Product Distributors and Home Theater Installers

Where do Home Theater Installers Do Their Shopping?

AVAD Vendopalooza 2013 - San Diego, CA
Photo of the AVAD Vendopalooza 2013 - San Diego - Example of a Distributor Mini-Trade ShowCalifornia Edition. Photo © Robert Silva - Licensed to

Although the vast majority of consumers buy TVs, home theater receivers, and other home theater components through regional and national retailers, home theater and commercial audio/video installers and integrators, do their shopping either directly with the manufacturer or, in many cases, via local, regional, or national wholesale product distributors.

The Customer and the Installer

When you consult a home theater installer/integrator, in most cases, they will present you with a complete home theater or audio/video solution for your home or business.

After a customer and installer have agreed on the nature and budget for an overall project, the installer then goes out and gathers the products and services they need to accomplish the goal of the project.

Since most installers tailor each job to the specific needs of each customer and installation environment, different products are called upon to do the job, and in some cases, a custom product may have to be assembled from a variety of components.

In other words, unlike a big box or regional store, installers don't have "50 of this item" or "50 of that item" just sitting in their dealership, often times they may only need one or two of a specific item per week or month, and for a highly-specialized project, maybe only once or twice a year. Also, since many items are high-priced, even at the wholesale level, in most cases it is just not cost effective for an independent installer to have inventory sitting, waiting for an appropriate job to provide it to a customer.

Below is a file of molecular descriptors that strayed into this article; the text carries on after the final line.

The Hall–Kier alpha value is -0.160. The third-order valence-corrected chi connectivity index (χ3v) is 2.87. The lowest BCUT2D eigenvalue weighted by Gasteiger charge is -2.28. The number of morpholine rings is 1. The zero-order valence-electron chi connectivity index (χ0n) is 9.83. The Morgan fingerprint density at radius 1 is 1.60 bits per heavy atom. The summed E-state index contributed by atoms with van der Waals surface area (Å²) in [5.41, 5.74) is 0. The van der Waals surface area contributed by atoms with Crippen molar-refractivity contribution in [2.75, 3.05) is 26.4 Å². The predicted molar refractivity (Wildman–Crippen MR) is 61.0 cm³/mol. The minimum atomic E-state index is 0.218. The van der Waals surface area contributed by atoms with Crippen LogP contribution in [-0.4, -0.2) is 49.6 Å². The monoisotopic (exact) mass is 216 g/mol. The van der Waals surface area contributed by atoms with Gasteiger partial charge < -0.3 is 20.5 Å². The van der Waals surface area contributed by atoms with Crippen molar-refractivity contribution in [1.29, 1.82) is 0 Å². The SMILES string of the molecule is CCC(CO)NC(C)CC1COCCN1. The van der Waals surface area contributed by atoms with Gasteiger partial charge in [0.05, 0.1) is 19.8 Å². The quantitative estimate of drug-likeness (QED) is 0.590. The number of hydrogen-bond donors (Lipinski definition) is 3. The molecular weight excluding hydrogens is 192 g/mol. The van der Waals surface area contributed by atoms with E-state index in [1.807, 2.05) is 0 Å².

The Installer and Distributor

This is where a product distributor comes in. The installer goes to the distributor with their "list" of needed products, as well as tools and services (which may include additional tech or architectural support for specialized projects) they may need to complete a job or a series of jobs.

Also, the distributor aids the installer not only by having many products on-hand but is also able to secure additional needed products using their volume buying power. The distributor acts as the wholesaler for the local installers or integrators. Distributors typically don't sell products to the general public, they will refer such requests to the individual installers or integrator that they service.

Distributors: More Than Just Wholesalers

As part of providing support to its installer and integrator customer base, home theater/commercial distributors may also provide additional services, such as design services, product training (including certification programs), and periodic "mini-trade-show" events where manufacturers set-up booths and explain their products and services to attending installers. The "mini-trade-shows" are like a really small version of CES or CEDIA on a local level where the installers and integrators can get more one-on-one time with the product manufacturer and service providers than they would get at a large trade show. Such trainings and events keep the installers and integrators up-to-date on new products and technologies.

If you are considering a custom home or commercial audio/video or security installation, make sure that your installer is trained and certified for the job, and can provide you with the needed products themselves, or with the support of a distributor.

Examples of Audio/Video Distributors include:


Digital Delivery Group

Excel Distributing

Mountain West Distributors

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